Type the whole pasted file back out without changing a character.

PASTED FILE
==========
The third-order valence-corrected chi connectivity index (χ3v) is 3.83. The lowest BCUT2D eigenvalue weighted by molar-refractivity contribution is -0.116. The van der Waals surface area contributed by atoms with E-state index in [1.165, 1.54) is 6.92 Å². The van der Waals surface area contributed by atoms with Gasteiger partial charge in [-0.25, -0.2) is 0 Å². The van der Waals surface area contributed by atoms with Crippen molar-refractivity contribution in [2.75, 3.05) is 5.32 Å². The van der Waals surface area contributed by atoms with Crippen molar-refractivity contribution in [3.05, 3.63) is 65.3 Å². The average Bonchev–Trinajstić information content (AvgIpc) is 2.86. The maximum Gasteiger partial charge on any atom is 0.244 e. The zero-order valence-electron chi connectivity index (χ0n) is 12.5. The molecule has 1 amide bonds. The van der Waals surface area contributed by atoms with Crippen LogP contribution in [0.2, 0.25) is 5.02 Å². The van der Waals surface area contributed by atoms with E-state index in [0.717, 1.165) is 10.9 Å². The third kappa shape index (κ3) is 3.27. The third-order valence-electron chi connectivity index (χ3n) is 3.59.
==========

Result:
The third-order valence-corrected chi connectivity index (χ3v) is 3.83. The lowest BCUT2D eigenvalue weighted by molar-refractivity contribution is -0.116. The van der Waals surface area contributed by atoms with E-state index in [1.165, 1.54) is 6.92 Å². The van der Waals surface area contributed by atoms with Gasteiger partial charge in [-0.25, -0.2) is 0 Å². The van der Waals surface area contributed by atoms with Crippen molar-refractivity contribution in [2.75, 3.05) is 5.32 Å². The van der Waals surface area contributed by atoms with Crippen molar-refractivity contribution in [3.05, 3.63) is 65.3 Å². The average Bonchev–Trinajstić information content (AvgIpc) is 2.86. The maximum Gasteiger partial charge on any atom is 0.244 e. The zero-order valence-electron chi connectivity index (χ0n) is 12.5. The molecule has 1 amide bonds. The van der Waals surface area contributed by atoms with Crippen LogP contribution in [0.2, 0.25) is 5.02 Å². The van der Waals surface area contributed by atoms with E-state index in [0.717, 1.165) is 10.9 Å². The third kappa shape index (κ3) is 3.27. The third-order valence-electron chi connectivity index (χ3n) is 3.59.